The state border is a barrier that most people perceive and use to construct their identity vis-à-vis the neighbouring country ( van Houtum 1999 ). However, boundaries and their depiction on maps can bear multiple forms: most of the time, we provide other administrative–political boundaries where states are divided into smaller units, such as regions, provinces, counties or districts. Some of these borders have survived since their creation to the present, others serve as memory (see Jańczak’s concept of the phantom border, 2014). In our article
recognise the possibility of introducing the IBSE strategy in classes. Such observation is a specific way of perceiving, gathering and interpreting data in the natural course of events. The data are usually within sight or hearing distance of the observer ( Łobocki 2000 ). This method is characteristic for not only sciences (including geography) but also for educational studies and it is connected with purposeful, planned and systematic perception of a studied subject, process or phenomenon ( Sztumski 1999 ). An additional advantage of the observations conducted was the
processes of regional development and spatial organization or management in Latin America focuses in on work dealing with the territory of single countries. There are thus few more-modern analyses dealing with South America as a whole continent, or the Central American region. However, Latin American subject matter does appear in the monographs and reports prepared more recently by CEPAL (2016), albeit with the main focus being on sustainable development and the consequences of climate change for economic processes. Thus, the appearance of the need (as perceived by the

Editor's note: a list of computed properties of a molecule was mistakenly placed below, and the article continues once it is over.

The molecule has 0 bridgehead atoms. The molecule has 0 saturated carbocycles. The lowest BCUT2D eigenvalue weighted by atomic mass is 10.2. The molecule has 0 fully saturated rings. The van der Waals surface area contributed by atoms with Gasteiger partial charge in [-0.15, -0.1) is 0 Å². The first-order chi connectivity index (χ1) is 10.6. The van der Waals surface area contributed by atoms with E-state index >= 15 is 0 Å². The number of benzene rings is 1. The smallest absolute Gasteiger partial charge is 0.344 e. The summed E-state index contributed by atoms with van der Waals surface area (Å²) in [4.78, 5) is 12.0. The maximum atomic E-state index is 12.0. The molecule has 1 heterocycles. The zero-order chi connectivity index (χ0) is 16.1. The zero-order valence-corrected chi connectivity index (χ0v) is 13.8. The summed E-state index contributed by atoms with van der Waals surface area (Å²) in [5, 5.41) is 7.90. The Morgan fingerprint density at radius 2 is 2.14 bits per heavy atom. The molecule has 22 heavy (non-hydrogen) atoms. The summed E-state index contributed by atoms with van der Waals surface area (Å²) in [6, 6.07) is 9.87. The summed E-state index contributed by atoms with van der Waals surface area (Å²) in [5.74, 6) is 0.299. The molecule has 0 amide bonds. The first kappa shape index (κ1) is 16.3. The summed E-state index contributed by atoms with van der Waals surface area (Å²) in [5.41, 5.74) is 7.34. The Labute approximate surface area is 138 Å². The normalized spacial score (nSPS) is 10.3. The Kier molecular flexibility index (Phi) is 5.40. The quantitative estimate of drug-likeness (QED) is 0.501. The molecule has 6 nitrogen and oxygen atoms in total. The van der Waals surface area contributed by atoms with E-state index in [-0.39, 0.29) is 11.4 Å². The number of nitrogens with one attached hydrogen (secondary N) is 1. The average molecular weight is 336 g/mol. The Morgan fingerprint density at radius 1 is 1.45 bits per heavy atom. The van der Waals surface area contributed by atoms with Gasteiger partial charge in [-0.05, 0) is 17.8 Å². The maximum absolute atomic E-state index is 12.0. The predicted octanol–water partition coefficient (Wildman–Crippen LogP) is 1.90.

The development of information and communication technologies (ICTs) has significant economic and social impacts at both the global and regional level. Some of these implications have been perceived as positive and unexpected. While both the positive and negative social and economic impacts have been highlighted in the literature, opinions on these impacts remain ambiguous. Those aspects considered to be advantageous include faster communication, ease of use, development in the range of services and revenues, and an increase in individuals’ free time allowance. ICT penetrates all branches of the economy as a set of general purpose technologies. New information and communication technologies ease everyday life, serve as tools to help people in extreme situations, e.g. accidents, illnesses or natural disasters, and are also the pillars of contemporary entertainment media. The usefulness of ICT has been stressed and loudly disseminated to a large extent by the media. On the other hand, these new technologies sensitize society in quite new ways to the well-known natural hazards that people have encountered in the past.
Krzysztof Błażejczyk, Jarosław Baranowski and Anna Błażejczyk
Jendritzky, G, Staiger, H, Bucher, K, Graetz, A & Laschewski, G 2011, ‘The perceived temperature. The method of the Deutscher Wetterdienst for the assessment of cold stress and heat load for the human body’, Deutscher Wetterdienst. Available from: <http://www.utci.org/isb/documents/perceived_temperature.pdf> [5 Oct. 2013].